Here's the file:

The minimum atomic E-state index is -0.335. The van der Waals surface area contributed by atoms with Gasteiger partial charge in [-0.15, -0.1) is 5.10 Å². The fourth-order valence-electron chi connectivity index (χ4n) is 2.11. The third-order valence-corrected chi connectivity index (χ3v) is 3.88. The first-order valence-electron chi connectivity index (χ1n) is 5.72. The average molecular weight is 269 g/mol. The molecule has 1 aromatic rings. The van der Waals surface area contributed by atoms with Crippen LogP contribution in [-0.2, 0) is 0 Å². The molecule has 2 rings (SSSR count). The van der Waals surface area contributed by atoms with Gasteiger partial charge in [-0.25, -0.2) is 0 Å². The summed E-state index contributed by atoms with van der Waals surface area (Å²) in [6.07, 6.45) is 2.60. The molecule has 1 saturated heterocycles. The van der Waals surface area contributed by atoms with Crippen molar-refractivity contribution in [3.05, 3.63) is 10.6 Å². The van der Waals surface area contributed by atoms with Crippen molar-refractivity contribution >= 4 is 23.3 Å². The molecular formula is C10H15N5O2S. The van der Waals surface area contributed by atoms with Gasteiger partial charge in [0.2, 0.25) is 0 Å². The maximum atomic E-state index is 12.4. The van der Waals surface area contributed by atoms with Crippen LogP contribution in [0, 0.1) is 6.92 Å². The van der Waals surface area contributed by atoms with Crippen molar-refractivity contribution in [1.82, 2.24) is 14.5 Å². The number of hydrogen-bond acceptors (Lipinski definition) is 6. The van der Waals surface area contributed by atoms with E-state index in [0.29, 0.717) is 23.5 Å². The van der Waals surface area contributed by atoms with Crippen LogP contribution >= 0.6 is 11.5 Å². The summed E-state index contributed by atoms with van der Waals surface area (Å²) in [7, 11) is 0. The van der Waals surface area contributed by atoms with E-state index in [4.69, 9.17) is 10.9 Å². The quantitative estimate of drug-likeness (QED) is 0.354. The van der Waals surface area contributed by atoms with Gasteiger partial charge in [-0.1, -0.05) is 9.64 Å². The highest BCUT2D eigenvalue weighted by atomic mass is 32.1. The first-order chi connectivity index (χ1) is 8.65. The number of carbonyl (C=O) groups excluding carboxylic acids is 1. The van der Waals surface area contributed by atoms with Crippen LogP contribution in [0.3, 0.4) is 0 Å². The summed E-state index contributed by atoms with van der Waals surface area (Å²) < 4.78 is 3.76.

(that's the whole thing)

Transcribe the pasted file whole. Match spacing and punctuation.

The minimum atomic E-state index is -0.335. The van der Waals surface area contributed by atoms with Gasteiger partial charge in [-0.15, -0.1) is 5.10 Å². The fourth-order valence-electron chi connectivity index (χ4n) is 2.11. The third-order valence-corrected chi connectivity index (χ3v) is 3.88. The first-order valence-electron chi connectivity index (χ1n) is 5.72. The average molecular weight is 269 g/mol. The molecule has 1 aromatic rings. The van der Waals surface area contributed by atoms with Crippen LogP contribution in [-0.2, 0) is 0 Å². The molecule has 2 rings (SSSR count). The van der Waals surface area contributed by atoms with Gasteiger partial charge in [-0.25, -0.2) is 0 Å². The summed E-state index contributed by atoms with van der Waals surface area (Å²) in [6.07, 6.45) is 2.60. The molecule has 1 saturated heterocycles. The van der Waals surface area contributed by atoms with Crippen molar-refractivity contribution in [3.05, 3.63) is 10.6 Å². The van der Waals surface area contributed by atoms with Crippen molar-refractivity contribution >= 4 is 23.3 Å². The molecular formula is C10H15N5O2S. The van der Waals surface area contributed by atoms with Gasteiger partial charge in [0.2, 0.25) is 0 Å². The maximum atomic E-state index is 12.4. The van der Waals surface area contributed by atoms with Crippen LogP contribution in [0, 0.1) is 6.92 Å². The van der Waals surface area contributed by atoms with Crippen molar-refractivity contribution in [1.82, 2.24) is 14.5 Å². The number of hydrogen-bond acceptors (Lipinski definition) is 6. The van der Waals surface area contributed by atoms with E-state index in [0.29, 0.717) is 23.5 Å². The van der Waals surface area contributed by atoms with Crippen LogP contribution >= 0.6 is 11.5 Å². The summed E-state index contributed by atoms with van der Waals surface area (Å²) in [7, 11) is 0. The van der Waals surface area contributed by atoms with E-state index in [4.69, 9.17) is 10.9 Å². The quantitative estimate of drug-likeness (QED) is 0.354. The van der Waals surface area contributed by atoms with Gasteiger partial charge in [-0.1, -0.05) is 9.64 Å². The highest BCUT2D eigenvalue weighted by atomic mass is 32.1. The first-order chi connectivity index (χ1) is 8.65. The number of carbonyl (C=O) groups excluding carboxylic acids is 1. The van der Waals surface area contributed by atoms with Crippen LogP contribution in [0.3, 0.4) is 0 Å². The summed E-state index contributed by atoms with van der Waals surface area (Å²) < 4.78 is 3.76.